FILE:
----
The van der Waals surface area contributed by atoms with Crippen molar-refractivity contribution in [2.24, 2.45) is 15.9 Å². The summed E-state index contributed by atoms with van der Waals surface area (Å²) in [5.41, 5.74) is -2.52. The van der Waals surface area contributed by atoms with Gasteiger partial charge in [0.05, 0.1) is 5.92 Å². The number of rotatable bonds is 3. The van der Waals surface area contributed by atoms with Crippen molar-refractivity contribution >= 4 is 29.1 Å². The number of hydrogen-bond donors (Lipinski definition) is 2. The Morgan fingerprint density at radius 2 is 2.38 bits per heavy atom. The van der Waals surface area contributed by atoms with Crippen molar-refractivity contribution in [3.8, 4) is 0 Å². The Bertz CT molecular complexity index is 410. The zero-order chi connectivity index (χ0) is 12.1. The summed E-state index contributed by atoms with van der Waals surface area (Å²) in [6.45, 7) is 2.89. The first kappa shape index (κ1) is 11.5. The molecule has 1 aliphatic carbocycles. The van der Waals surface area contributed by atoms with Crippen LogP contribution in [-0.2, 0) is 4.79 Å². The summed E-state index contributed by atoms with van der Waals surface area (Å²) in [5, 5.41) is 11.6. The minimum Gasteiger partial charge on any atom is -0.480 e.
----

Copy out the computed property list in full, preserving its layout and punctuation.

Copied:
The van der Waals surface area contributed by atoms with Crippen molar-refractivity contribution in [2.24, 2.45) is 15.9 Å². The summed E-state index contributed by atoms with van der Waals surface area (Å²) in [5.41, 5.74) is -2.52. The van der Waals surface area contributed by atoms with Gasteiger partial charge in [0.05, 0.1) is 5.92 Å². The number of rotatable bonds is 3. The van der Waals surface area contributed by atoms with Crippen molar-refractivity contribution >= 4 is 29.1 Å². The number of hydrogen-bond donors (Lipinski definition) is 2. The Morgan fingerprint density at radius 2 is 2.38 bits per heavy atom. The van der Waals surface area contributed by atoms with Crippen molar-refractivity contribution in [3.8, 4) is 0 Å². The Bertz CT molecular complexity index is 410. The zero-order chi connectivity index (χ0) is 12.1. The summed E-state index contributed by atoms with van der Waals surface area (Å²) in [6.45, 7) is 2.89. The first kappa shape index (κ1) is 11.5. The molecule has 1 aliphatic carbocycles. The van der Waals surface area contributed by atoms with Crippen LogP contribution in [-0.2, 0) is 4.79 Å². The summed E-state index contributed by atoms with van der Waals surface area (Å²) in [5, 5.41) is 11.6. The minimum Gasteiger partial charge on any atom is -0.480 e.